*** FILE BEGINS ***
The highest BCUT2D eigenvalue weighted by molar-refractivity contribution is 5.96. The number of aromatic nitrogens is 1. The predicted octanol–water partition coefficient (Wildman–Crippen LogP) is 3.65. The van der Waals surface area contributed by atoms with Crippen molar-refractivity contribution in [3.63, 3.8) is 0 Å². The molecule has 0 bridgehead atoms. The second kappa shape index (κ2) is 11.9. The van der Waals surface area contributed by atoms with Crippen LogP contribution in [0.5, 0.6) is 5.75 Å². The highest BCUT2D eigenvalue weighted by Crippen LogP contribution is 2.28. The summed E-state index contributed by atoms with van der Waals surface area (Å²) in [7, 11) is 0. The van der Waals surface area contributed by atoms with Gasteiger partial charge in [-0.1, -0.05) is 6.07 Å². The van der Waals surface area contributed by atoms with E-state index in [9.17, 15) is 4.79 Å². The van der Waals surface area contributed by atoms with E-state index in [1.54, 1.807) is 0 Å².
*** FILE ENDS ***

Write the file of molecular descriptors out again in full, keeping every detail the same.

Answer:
The highest BCUT2D eigenvalue weighted by molar-refractivity contribution is 5.96. The number of aromatic nitrogens is 1. The predicted octanol–water partition coefficient (Wildman–Crippen LogP) is 3.65. The van der Waals surface area contributed by atoms with Crippen molar-refractivity contribution in [3.63, 3.8) is 0 Å². The molecule has 0 bridgehead atoms. The second kappa shape index (κ2) is 11.9. The van der Waals surface area contributed by atoms with Crippen LogP contribution in [0.5, 0.6) is 5.75 Å². The highest BCUT2D eigenvalue weighted by Crippen LogP contribution is 2.28. The summed E-state index contributed by atoms with van der Waals surface area (Å²) in [7, 11) is 0. The van der Waals surface area contributed by atoms with Gasteiger partial charge in [-0.1, -0.05) is 6.07 Å². The van der Waals surface area contributed by atoms with E-state index in [9.17, 15) is 4.79 Å². The van der Waals surface area contributed by atoms with E-state index in [1.54, 1.807) is 0 Å².